Just like 2013 was a big political year for Cincinnati, it’s increasingly looking like 2014 will decide where the rest of the state will go for at least four years. But the exact direction — whether it will be progressive or a continuation of the tea party agenda — remains unclear until Ohioans file their ballots next November.
For Ohio, the biggest story will likely come through the gubernatorial election. Right now, that’s looking like a face-off between Republican Gov. John Kasich and Democratic Cuyahoga County Executive Ed FitzGerald.
Contrary to popular belief among pundits, the main indicators to watch for the gubernatorial election are not how pretty Kasich and FitzGerald look and sound; instead, it’s much more important to see whether Ohio’s weakening economy turns around. If the economy remains stagnant, Kasich is in a world of trouble. If it improves, FitzGerald might stand no chance against the incumbent governor.
It’s a fairly important decision for Ohioans: Will they keep the governor who cut taxes for the wealthy, approved new, aggressive restrictions on abortion, privatized the state’s development agency by handing it over to a board of executives with conflicts of interest and sold a state prison to a private company that has struggled to maintain basic safety and health standards? Or will they elect a new, relatively unknown leader who managed a struggling county government but could bring in more progressive policies?
But the governor’s race won’t be the only item on the ballot next year. It’s now looking increasingly likely that same-sex marriage will also come to a vote. That ballot initiative would come just 10 years after Ohioans approved an amendment to the state constitution banning same-sex marriage. Much to conservatives’ chagrin, the legalization of gay marriage looks inevitable today, but the question remains whether public opinion has shifted enough to allow gay couples in the state to marry (“Consensus Building,” issue of Jan.
One interesting aspect of gay marriage rarely discussed: It could give Ohio’s ailing economy a decent boost. A study from Bill LaFayette, founder of Regionomics, LLC, found Ohio’s economic worth could increase by $100-$126 million within three years of same-sex marriage legalization. That’s about $8.2 million in growth for Hamilton County, according to the same study.
There will also be lesser-known races on the state ballot next year, including the races for Ohio’s secretary of state, auditor, treasurer and attorney general. These seemingly innocuous races might not hold much weight in the eyes of the typical Cincinnatian, but the positions are the executive offices that decide how Ohio’s elections are run, how the government is held accountable internally, how the state manages its money and what lawsuits the state takes up to protect Ohio’s interests.
For example, Ohio Attorney General Mike DeWine is still pursuing a case upholding Ohio’s constitutional ban on same-sex marriage. Can DeWine win re-election against former Hamilton County Commissioner David Pepper during the same year in which gay marriage might be legalized?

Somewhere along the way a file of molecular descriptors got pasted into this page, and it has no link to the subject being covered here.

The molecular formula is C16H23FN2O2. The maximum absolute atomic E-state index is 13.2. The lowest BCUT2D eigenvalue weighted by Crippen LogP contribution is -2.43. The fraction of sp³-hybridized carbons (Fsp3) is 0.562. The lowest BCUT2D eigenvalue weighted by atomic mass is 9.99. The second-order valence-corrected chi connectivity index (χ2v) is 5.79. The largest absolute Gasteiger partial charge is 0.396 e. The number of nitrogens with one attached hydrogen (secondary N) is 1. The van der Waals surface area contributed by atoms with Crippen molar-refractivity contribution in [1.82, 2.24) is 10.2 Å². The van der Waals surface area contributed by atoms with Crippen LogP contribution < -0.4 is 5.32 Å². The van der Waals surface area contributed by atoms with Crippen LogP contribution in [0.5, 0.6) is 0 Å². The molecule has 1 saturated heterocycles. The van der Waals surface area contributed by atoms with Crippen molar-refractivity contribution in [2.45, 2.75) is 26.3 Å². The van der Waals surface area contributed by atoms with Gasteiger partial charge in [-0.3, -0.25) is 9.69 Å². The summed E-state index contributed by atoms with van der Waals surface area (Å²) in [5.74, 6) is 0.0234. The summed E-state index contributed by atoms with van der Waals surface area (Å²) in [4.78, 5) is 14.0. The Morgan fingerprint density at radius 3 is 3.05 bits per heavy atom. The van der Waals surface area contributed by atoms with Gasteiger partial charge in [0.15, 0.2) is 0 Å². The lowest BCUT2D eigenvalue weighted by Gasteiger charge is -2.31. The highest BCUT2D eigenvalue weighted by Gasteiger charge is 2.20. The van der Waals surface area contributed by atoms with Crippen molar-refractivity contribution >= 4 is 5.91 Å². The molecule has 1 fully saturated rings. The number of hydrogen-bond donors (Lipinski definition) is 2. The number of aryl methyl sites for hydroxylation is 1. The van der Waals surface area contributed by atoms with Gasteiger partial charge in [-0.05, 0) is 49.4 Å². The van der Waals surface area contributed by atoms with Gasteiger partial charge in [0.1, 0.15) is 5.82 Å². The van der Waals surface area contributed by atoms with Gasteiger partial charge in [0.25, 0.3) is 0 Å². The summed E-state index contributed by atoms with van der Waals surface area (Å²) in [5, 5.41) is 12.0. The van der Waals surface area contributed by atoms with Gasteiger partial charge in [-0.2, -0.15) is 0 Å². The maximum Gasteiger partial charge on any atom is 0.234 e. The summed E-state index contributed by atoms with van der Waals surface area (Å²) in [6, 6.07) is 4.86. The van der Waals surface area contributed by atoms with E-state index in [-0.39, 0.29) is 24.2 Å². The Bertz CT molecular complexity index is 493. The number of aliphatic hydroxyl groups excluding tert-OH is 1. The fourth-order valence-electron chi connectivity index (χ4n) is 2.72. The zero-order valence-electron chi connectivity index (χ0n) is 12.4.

Then there’s Ohio Secretary of State Jon Husted, who gained national recognition in 2012 after Democrats and national pundits accused him of suppressing Ohio voters. Husted did work to limit early voting, but he claims he did so to give all Ohio counties — some of which are more cash-strapped than others — an equal chance at running early voting booths. Democrats scoff at the claim, pointing to other Republican officials who have openly acknowledged that such measures are meant to avoid placating key Democratic constituents. Given that history and the popularity of expanded early voting rights, can Husted defeat the popular State Sen. Nina Turner?
One political body that likely won’t be too much of a focus in 2014: the General Assembly. Democrats would love to take over Ohio’s legislative chambers, but the chances of that happening are fairly slim. That’s because Republicans redrew legislative districts in a way that effectively blocks Democrats from tapping into the demographics necessary to take over the Ohio House or Senate.
So even if Democrats win the executive offices in a sweeping election, Republicans can expect to easily hold the legislature and block much in the way of progressive legislation.
On a local level, Cincinnatians won’t need to vote on the streetcar again, but they might have to decide whether all local children should be given subsidies for a quality preschool education. That issue will come through the Preschool Promise, which could raise local taxes — it’s still unclear which taxes the program would increase — to pay for preschool tuition credits. But the program, as CityBeat previously covered (“Future Investment,” issue of Dec. 18), would offer a big opportunity for low-income Cincinnatians who can’t access preschool today.
The good news for the Preschool Promise is most polled voters in Cincinnati — about 79 percent, according to a June poll from Public Opinion Strategies — said the city “should be involved in helping ensure all parents have access to a quality preschool program that they can afford.” Considering economic research widely shows preschool is among the best investments any level of government can make, the support from local voters makes sense.
Taken all together, 2014 could provide another change in direction for Cincinnati and Ohio just as the state shows some signs of falling back into bad economic conditions. Given the overall negative results of the past three years, progressives should hope that Ohioans choose to take the state in a different direction than they did in 2010.
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